The opinion of the court was delivered by: Alicia G. Rosenberg United States Magistrate Judge
MEMORANDUM OPINION AND ORDER
Dana Boyer filed this action on October 2, 2008. Pursuant to 28 U.S.C. § 636(c), the parties consented to proceed before Magistrate Judge Rosenberg on October 28 and November 13, 2008. (Dkt. Nos. 8-9.) On May 11 and 20, 2009, the Commissioner filed the certified administrative record and supplemental certified administrative record (collectively, "AR"). (Dkt. Nos. 15-16.) On July 14, 2009, the parties filed a Joint Stipulation ("JS") that addressed the disputed issues. (Dkt. No. 20.) The Court has taken the matter under submission without oral argument.
Having reviewed the entire file, the Court affirms the Commissioner's decision.
On September 29, 2006, Boyer filed an application for Supplemental Security Income benefits alleging an amended disability onset date of September 29, 2006. AR 8, 34-35. The application was denied initially and upon reconsideration. Id. An Administrative Law Judge ("ALJ") conducted a hearing on November 21, 2007, at which Boyer and a vocational expert testified. AR 13-37. On November 30, 2007, the ALJ issued a decision denying benefits. AR 8-12. On July 25, 2008, the Appeals Council denied Boyer's request for review. AR 1-3. This lawsuit followed.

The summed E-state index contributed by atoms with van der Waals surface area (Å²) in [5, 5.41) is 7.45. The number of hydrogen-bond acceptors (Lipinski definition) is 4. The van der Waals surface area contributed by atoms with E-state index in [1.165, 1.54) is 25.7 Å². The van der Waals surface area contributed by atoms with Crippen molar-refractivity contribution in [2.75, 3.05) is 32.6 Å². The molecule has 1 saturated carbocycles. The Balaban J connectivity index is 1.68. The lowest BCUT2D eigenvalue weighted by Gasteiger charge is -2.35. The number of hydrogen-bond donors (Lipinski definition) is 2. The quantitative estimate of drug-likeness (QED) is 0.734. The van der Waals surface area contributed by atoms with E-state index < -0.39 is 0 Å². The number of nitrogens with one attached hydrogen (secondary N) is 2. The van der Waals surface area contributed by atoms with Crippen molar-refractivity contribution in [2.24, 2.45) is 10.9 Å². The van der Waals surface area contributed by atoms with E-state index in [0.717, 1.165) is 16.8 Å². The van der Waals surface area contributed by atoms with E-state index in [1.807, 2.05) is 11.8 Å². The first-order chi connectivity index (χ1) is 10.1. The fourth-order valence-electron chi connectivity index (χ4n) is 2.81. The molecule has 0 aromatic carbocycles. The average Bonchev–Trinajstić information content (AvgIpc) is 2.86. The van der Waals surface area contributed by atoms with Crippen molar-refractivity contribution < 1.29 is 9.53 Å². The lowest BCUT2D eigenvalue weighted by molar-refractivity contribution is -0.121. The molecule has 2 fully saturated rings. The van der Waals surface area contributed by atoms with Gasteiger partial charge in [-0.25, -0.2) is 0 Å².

Pursuant to 42 U.S.C. § 405(g), this Court reviews the Commissioner's decision to deny benefits. The decision will be disturbed only if it is not supported by substantial evidence, or if it is based upon the application of improper legal standards. Moncada v. Chater, 60 F.3d 521, 523 (9th Cir. 1995); Drouin v. Sullivan, 966 F.2d 1255, 1257 (9th Cir. 1992).
"Substantial evidence" means "more than a mere scintilla but less than a preponderance -- it is such relevant evidence that a reasonable mind might accept as adequate to support the conclusion." Moncada, 60 F.3d at 523. In determining whether substantial evidence exists to support the Commissioner's decision, the Court examines the administrative record as a whole, considering adverse as well as supporting evidence. Drouin, 966 F.2d at 1257. When the evidence is susceptible to more than one rational interpretation, the Court must defer to the Commissioner's decision. Moncada, 60 F.3d at 523.
A person qualifies as disabled, and thereby eligible for such benefits, "only if his physical or mental impairment or impairments are of such severity that he is not only unable to do his previous work but cannot, considering his age, education, and work experience, engage in any other kind of substantial gainful work which exists in the national economy." Barnhart v. Thomas, 540 U.S. 20, 21-22, 124 S.Ct. 376, 157 L.Ed. 2d 333 (2003).
Boyer has the following severe impairment: chronic pain. AR 11. He "has the residual functional capacity to perform medium work with no climbing of ropes/ladders/scaffolds and with avoidance of working at unprotected heights or around dangerous moving machinery." AR 11-12. Boyer "does not have a medically determinable mental impairment." Boyer is unable to perform his past relevant work. However, Boyer can perform jobs ...